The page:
Travel PULA AND ITS HISTORY
The region around Pula can look back on a history of around 7,000 years. The city itself was founded approximately 1000 BC by the Illyrian inhabitants of Istria. As so often legends entwine themselves around the emergence of the city. Jason and the Argonauts play a role, the stolen golden fleece, and refugees who wanted to bring it back and lost the leader. They founded Pula, the "refugee city".
The favorable geographic position on the southern tip of Istria, the natural harbor basins along the coast and a blessed landscape where wine and olive oil thrive especially made the city a destiny.
The favorable geographical location of the city became a fate.
It was successively Roman military base, was conquered by the Ostrogoths, came under the power of Byzantium, under Franconian rule, Venice rule, was destroyed by the Genoese in the late Middle Ages, robbed by them. At that time Pula had only 300 inhabitants. But again and again it was about the harbor. Venice has expanded it again, then Austria. The city experienced a boom when Emperor Franz Joseph I built in Pula the largest Austrian harbour of war. It is not nice, what the Austrians have built there with shipyard, naval barracks, machine school, naval hospital, etc. But in about 30 years, the city population exploded from just 900 to more than 25,000 residents. What was built by the Austrians today still decisively shapes the cityscape.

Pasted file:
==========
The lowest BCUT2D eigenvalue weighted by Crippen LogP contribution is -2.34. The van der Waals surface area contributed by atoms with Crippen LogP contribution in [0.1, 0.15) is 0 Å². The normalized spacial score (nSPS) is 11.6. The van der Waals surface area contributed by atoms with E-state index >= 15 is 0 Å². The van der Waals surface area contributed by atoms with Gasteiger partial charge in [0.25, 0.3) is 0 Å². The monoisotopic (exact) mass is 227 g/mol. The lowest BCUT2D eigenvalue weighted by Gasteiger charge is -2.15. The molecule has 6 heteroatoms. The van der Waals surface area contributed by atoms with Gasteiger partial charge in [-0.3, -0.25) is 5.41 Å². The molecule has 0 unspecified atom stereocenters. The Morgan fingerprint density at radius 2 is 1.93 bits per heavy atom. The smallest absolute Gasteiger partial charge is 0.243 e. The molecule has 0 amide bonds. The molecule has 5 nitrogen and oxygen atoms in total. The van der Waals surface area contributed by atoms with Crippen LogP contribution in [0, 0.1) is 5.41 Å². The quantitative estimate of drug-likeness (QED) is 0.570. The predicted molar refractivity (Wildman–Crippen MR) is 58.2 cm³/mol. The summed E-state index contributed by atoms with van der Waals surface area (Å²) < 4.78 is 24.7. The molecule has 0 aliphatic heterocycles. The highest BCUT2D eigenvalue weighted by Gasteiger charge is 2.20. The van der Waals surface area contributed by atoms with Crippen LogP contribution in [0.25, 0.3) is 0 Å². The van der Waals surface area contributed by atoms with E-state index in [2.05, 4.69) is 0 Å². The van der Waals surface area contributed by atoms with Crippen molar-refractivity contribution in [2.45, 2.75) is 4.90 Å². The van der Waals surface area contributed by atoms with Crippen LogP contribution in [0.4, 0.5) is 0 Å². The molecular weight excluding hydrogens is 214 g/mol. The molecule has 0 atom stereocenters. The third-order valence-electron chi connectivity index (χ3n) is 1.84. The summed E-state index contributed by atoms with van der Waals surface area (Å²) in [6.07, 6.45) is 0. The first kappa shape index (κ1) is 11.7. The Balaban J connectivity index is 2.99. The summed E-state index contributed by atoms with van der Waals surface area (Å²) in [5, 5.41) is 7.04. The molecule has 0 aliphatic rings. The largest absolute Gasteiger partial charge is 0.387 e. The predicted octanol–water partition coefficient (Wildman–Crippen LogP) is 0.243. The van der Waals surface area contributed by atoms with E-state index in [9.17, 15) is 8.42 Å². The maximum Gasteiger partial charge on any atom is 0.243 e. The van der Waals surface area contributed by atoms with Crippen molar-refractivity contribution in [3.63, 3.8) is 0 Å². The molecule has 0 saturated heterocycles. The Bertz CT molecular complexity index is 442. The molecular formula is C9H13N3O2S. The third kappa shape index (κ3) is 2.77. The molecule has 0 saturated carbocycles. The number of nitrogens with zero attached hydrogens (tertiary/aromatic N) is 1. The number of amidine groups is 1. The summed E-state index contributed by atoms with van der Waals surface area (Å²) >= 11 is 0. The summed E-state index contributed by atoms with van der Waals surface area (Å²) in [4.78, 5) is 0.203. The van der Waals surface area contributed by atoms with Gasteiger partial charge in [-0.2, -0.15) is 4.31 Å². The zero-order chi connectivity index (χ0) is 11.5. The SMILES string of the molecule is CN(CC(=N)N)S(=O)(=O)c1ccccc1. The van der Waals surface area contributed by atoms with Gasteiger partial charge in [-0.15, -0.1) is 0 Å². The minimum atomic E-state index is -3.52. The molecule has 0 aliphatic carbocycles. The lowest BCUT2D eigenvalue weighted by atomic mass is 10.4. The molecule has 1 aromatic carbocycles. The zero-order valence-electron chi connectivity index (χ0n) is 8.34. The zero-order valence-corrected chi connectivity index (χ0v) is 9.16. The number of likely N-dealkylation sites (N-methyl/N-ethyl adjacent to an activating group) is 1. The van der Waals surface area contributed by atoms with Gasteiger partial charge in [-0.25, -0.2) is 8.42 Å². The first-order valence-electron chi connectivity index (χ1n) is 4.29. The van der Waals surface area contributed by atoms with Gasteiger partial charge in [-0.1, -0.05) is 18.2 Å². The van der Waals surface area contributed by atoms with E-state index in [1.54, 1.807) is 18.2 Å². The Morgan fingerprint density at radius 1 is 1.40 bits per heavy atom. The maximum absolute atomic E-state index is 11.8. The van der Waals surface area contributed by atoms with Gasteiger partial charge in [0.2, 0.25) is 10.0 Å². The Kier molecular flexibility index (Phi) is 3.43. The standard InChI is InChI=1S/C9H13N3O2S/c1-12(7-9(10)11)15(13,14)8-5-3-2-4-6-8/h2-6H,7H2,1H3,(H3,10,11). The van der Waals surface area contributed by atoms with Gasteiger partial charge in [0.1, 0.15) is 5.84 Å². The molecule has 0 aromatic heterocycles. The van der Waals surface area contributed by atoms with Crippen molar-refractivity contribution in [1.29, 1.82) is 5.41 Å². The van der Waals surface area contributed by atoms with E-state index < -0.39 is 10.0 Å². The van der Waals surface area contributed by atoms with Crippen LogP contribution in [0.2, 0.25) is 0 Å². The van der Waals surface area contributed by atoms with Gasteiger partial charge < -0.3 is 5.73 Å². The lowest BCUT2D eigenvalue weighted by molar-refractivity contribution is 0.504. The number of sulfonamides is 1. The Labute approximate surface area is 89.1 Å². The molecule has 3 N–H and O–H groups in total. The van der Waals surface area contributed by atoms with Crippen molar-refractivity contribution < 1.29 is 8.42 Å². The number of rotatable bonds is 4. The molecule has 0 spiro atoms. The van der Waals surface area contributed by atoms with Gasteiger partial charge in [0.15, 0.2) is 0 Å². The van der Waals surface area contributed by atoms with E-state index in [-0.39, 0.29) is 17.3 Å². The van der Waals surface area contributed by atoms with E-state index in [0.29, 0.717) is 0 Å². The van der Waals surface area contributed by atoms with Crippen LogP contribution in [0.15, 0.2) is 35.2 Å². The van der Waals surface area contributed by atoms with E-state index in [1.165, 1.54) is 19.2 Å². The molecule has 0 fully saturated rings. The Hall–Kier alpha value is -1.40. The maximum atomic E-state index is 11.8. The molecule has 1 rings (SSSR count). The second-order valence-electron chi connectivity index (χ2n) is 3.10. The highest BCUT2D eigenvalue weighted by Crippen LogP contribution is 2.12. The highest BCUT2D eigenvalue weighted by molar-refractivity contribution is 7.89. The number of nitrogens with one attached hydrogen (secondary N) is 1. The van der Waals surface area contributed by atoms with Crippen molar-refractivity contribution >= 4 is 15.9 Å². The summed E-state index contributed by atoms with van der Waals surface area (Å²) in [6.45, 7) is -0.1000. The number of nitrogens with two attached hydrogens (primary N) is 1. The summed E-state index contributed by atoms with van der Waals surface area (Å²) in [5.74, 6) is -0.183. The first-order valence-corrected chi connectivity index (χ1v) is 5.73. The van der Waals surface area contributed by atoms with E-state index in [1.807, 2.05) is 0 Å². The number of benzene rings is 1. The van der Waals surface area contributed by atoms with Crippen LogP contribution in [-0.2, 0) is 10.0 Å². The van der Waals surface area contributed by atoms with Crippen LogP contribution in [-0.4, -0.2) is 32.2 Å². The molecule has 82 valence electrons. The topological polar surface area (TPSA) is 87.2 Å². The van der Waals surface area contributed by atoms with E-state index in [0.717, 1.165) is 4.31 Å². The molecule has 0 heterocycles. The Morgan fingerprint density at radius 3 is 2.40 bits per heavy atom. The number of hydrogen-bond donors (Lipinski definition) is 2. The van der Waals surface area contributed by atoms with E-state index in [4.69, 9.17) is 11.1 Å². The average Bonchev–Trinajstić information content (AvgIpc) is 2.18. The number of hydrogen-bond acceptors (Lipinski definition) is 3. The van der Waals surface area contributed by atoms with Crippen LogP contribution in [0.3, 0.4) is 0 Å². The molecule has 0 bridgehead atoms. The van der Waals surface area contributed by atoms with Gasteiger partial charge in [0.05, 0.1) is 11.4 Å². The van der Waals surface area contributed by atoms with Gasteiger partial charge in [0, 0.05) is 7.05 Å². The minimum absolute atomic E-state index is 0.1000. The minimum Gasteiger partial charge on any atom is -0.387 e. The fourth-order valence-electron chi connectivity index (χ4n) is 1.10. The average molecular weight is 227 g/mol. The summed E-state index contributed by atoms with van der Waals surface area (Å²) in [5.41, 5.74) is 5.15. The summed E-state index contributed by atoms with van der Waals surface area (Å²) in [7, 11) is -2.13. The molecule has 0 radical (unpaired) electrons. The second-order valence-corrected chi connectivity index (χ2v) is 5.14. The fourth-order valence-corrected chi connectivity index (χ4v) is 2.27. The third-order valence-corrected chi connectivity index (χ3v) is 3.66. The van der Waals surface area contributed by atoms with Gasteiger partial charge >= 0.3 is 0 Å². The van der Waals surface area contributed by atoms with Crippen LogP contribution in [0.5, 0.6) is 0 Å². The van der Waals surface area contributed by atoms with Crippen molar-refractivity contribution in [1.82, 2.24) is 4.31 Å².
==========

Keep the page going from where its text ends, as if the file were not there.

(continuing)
The booklet for tourists "Pula, history, culture, artistic heritage" states: "What makes Pula a particularly interesting destination and gives the city a special character, are especially its valuable monuments of art and architecture from antiquity and the Middle Ages". Everything between the time of the Romans and today shapes the city, but can not be considered as an interesting destination. And as the new tourist facilities marina and holiday villages are not interesting for me, especially in this season, only the old Roman buildings remain to be visited. But for me, people are really the interesting aspect in a city. As I do not speak Croatian, however, I have problems to really get in touch. Nevertheless, that's what interests me.
Has the harbor, here as Computer Watercolor, has this engine of development a future? At the moment it does not look like it. The harbor looks sleepy and almost touching - not idyllic - if you compare it with really lively harbors, such as the Port of Hamburg or Rotterdam. Nevertheless, I can imagine a development. The magic word may be called TEN (Trans-European Networks). With this priority program, the EU wants to achieve better networking in the single market with highly subsidized projects. The freight train route Rotterdam - Genoa through the Alps is under construction. But freight transport over the Alps is expensive. A second route, which bypasses the Alps in the east, is currently under discussion. It starts in a Greek port. But from Pula via Zagreb and Vienna to Berlin, the route would only be half as long. Construction and transport costs would fall drastically. This is possible at any time. The history of this city is therefore not yet over.
Austrian Admiralty at the harbor